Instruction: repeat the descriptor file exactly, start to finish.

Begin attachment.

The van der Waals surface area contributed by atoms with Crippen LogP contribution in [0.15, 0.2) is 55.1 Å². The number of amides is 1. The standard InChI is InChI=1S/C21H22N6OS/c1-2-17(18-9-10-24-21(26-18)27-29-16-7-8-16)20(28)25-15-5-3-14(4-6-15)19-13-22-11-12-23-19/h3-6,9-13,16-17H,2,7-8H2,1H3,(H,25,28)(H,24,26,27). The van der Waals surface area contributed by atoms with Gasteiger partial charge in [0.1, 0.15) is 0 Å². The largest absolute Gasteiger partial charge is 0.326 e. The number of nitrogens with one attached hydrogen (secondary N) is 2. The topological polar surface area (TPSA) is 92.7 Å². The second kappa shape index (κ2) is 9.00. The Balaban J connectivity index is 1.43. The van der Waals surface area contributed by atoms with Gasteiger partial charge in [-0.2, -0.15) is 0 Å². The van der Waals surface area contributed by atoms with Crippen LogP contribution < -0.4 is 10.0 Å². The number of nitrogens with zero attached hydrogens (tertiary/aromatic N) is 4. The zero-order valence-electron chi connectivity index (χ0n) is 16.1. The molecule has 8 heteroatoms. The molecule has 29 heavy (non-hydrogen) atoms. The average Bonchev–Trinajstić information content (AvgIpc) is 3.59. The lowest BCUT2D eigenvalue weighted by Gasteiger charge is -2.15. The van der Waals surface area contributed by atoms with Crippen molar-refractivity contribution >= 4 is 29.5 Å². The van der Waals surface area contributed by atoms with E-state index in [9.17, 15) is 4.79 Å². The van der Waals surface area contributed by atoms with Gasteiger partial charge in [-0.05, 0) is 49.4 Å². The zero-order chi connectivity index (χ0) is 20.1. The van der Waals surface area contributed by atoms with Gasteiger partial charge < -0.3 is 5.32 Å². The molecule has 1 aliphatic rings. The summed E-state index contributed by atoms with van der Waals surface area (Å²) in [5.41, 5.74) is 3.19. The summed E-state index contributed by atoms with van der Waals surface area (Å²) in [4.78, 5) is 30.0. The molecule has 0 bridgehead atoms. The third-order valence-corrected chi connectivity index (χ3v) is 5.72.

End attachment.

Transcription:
The van der Waals surface area contributed by atoms with Crippen LogP contribution in [0.15, 0.2) is 55.1 Å². The number of amides is 1. The standard InChI is InChI=1S/C21H22N6OS/c1-2-17(18-9-10-24-21(26-18)27-29-16-7-8-16)20(28)25-15-5-3-14(4-6-15)19-13-22-11-12-23-19/h3-6,9-13,16-17H,2,7-8H2,1H3,(H,25,28)(H,24,26,27). The van der Waals surface area contributed by atoms with Gasteiger partial charge in [0.1, 0.15) is 0 Å². The largest absolute Gasteiger partial charge is 0.326 e. The number of nitrogens with one attached hydrogen (secondary N) is 2. The topological polar surface area (TPSA) is 92.7 Å². The second kappa shape index (κ2) is 9.00. The Balaban J connectivity index is 1.43. The van der Waals surface area contributed by atoms with Gasteiger partial charge in [-0.2, -0.15) is 0 Å². The van der Waals surface area contributed by atoms with Crippen LogP contribution < -0.4 is 10.0 Å². The number of nitrogens with zero attached hydrogens (tertiary/aromatic N) is 4. The zero-order valence-electron chi connectivity index (χ0n) is 16.1. The molecule has 8 heteroatoms. The molecule has 29 heavy (non-hydrogen) atoms. The average Bonchev–Trinajstić information content (AvgIpc) is 3.59. The lowest BCUT2D eigenvalue weighted by Gasteiger charge is -2.15. The van der Waals surface area contributed by atoms with Crippen molar-refractivity contribution >= 4 is 29.5 Å². The van der Waals surface area contributed by atoms with E-state index in [9.17, 15) is 4.79 Å². The van der Waals surface area contributed by atoms with Gasteiger partial charge in [-0.05, 0) is 49.4 Å². The zero-order chi connectivity index (χ0) is 20.1. The van der Waals surface area contributed by atoms with Gasteiger partial charge < -0.3 is 5.32 Å². The molecule has 1 aliphatic rings. The summed E-state index contributed by atoms with van der Waals surface area (Å²) in [5.41, 5.74) is 3.19. The summed E-state index contributed by atoms with van der Waals surface area (Å²) in [4.78, 5) is 30.0. The molecule has 0 bridgehead atoms. The third-order valence-corrected chi connectivity index (χ3v) is 5.72.